Twenty-First Edition Information

Noteworthy Changes to the 2021 Printing

The 2021 printing of The Bluebook Twenty-First Edition was published in late January 2021. Most changes are typo fixes. However, several noteworthy changes were made. They are listed below:


Rule 3.2(d) now cross references Rule 18.8 to distinguish between the two. Rule 3.2(d) covers tables, figures, charts, graphs, and other graphical materials. Rule 18.8 covers photographs and “art-type” objects (e.g., paintings, sculpture, and illustrations).

Rule 8 and Rule 11 now contain language clarifying that the capitalization of state constitutional clauses when used in textual sentences is permitted (as it is with the United States Constitution).

Rule 10.7.1(d) is now Rule 10.7.1(e).

Rule 10.7.1(d) now covers slave cases. For cases involving an enslaved person as a party, use the parenthetical “(enslaved party).” For cases involving an enslaved person as the subject of a property or other legal dispute but named as a party to the suit, use the parenthetical “(enslaved person at issue).” For other cases involving enslaved persons, use an adequately-descriptive parenthetical.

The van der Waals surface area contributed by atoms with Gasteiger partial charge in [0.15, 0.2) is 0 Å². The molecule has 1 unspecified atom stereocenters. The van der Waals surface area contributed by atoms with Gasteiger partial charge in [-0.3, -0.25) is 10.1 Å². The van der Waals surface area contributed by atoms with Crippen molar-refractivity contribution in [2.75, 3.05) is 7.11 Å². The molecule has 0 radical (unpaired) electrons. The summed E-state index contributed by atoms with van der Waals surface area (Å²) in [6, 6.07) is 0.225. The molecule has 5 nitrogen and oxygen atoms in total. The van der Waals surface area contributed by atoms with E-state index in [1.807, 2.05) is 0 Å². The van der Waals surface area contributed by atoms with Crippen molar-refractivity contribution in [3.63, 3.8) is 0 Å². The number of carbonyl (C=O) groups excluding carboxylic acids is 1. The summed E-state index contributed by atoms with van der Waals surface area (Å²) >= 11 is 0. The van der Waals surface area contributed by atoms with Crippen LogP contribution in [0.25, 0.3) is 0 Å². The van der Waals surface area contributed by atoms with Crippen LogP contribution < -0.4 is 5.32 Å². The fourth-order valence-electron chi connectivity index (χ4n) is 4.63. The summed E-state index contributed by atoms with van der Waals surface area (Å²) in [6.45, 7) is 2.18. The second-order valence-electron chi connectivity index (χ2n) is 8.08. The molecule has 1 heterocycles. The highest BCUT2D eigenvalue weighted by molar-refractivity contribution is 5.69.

• Dred Scott v. Sanford, 60 U.S. (19 How.) 393 (1857) (enslaved party), superseded by constitutional amendment, U.S. Const. amend. XIV.
  • Wall v. Wall, 30 Miss. 91 (1855) (enslaved person at issue).


Table T6 now contains abbreviations for “Brothers” (“Bros.”) and “Brotherhood” (“Bhd.”).

Preface to the Twenty-First Edition

This edition of The Bluebook retains the same basic approach to legal citation established by its predecessors. Some citation forms have been expanded, reduced, or modified from previous editions. The Bluebook strives to be responsive to suggestions from the legal community. In this edition, we have focused on making The Bluebook more practical for modern legal practice. We made hundreds of edits, large and small. Here are some of the most noteworthy changes, in order of appearance:

To address word limit constraints in court documents, B6 now provides practitioners with the option of closing up abbreviations in reporter names. Bluetable BT2 has been heavily revised to reflect the current local citation rules in the federal and state courts.